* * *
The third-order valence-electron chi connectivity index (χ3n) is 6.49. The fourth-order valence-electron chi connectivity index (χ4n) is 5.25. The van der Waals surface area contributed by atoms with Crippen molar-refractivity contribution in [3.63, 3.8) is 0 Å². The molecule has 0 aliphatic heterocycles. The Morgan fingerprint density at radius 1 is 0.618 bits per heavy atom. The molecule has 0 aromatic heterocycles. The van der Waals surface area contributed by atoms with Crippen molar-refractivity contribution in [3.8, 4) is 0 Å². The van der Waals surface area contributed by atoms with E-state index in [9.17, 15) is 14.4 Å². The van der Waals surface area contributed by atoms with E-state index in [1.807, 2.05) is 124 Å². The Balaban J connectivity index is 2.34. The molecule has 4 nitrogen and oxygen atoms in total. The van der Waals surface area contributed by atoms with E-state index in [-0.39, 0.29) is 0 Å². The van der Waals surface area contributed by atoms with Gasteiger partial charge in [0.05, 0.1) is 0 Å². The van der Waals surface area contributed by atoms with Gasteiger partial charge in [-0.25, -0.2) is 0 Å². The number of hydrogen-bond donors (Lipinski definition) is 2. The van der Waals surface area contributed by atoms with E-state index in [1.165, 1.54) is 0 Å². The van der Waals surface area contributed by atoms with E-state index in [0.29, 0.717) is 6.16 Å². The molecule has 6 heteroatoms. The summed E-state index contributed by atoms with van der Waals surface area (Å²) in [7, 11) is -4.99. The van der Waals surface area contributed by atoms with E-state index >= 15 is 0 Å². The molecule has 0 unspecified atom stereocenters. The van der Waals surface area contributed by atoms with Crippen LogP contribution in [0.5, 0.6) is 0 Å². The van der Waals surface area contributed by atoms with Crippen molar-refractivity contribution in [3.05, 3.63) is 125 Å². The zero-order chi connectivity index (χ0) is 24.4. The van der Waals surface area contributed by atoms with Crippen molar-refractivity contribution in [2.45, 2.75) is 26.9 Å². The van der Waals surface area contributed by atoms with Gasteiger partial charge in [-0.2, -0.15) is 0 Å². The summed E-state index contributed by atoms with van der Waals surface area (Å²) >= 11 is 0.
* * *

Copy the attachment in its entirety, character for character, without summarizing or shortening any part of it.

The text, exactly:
The third-order valence-electron chi connectivity index (χ3n) is 6.49. The fourth-order valence-electron chi connectivity index (χ4n) is 5.25. The van der Waals surface area contributed by atoms with Crippen molar-refractivity contribution in [3.63, 3.8) is 0 Å². The molecule has 0 aliphatic heterocycles. The Morgan fingerprint density at radius 1 is 0.618 bits per heavy atom. The molecule has 0 aromatic heterocycles. The van der Waals surface area contributed by atoms with Crippen molar-refractivity contribution in [3.8, 4) is 0 Å². The van der Waals surface area contributed by atoms with E-state index in [9.17, 15) is 14.4 Å². The van der Waals surface area contributed by atoms with E-state index in [1.807, 2.05) is 124 Å². The Balaban J connectivity index is 2.34. The molecule has 4 nitrogen and oxygen atoms in total. The van der Waals surface area contributed by atoms with E-state index in [-0.39, 0.29) is 0 Å². The van der Waals surface area contributed by atoms with Gasteiger partial charge in [0.05, 0.1) is 0 Å². The van der Waals surface area contributed by atoms with Gasteiger partial charge in [-0.25, -0.2) is 0 Å². The number of hydrogen-bond donors (Lipinski definition) is 2. The van der Waals surface area contributed by atoms with E-state index in [1.165, 1.54) is 0 Å². The van der Waals surface area contributed by atoms with E-state index in [0.29, 0.717) is 6.16 Å². The molecule has 6 heteroatoms. The summed E-state index contributed by atoms with van der Waals surface area (Å²) in [7, 11) is -4.99. The van der Waals surface area contributed by atoms with E-state index >= 15 is 0 Å². The molecule has 0 unspecified atom stereocenters. The van der Waals surface area contributed by atoms with Crippen LogP contribution in [0.5, 0.6) is 0 Å². The van der Waals surface area contributed by atoms with Crippen molar-refractivity contribution in [3.05, 3.63) is 125 Å². The zero-order chi connectivity index (χ0) is 24.4. The van der Waals surface area contributed by atoms with Crippen molar-refractivity contribution in [2.45, 2.75) is 26.9 Å². The van der Waals surface area contributed by atoms with Gasteiger partial charge in [-0.2, -0.15) is 0 Å². The summed E-state index contributed by atoms with van der Waals surface area (Å²) >= 11 is 0.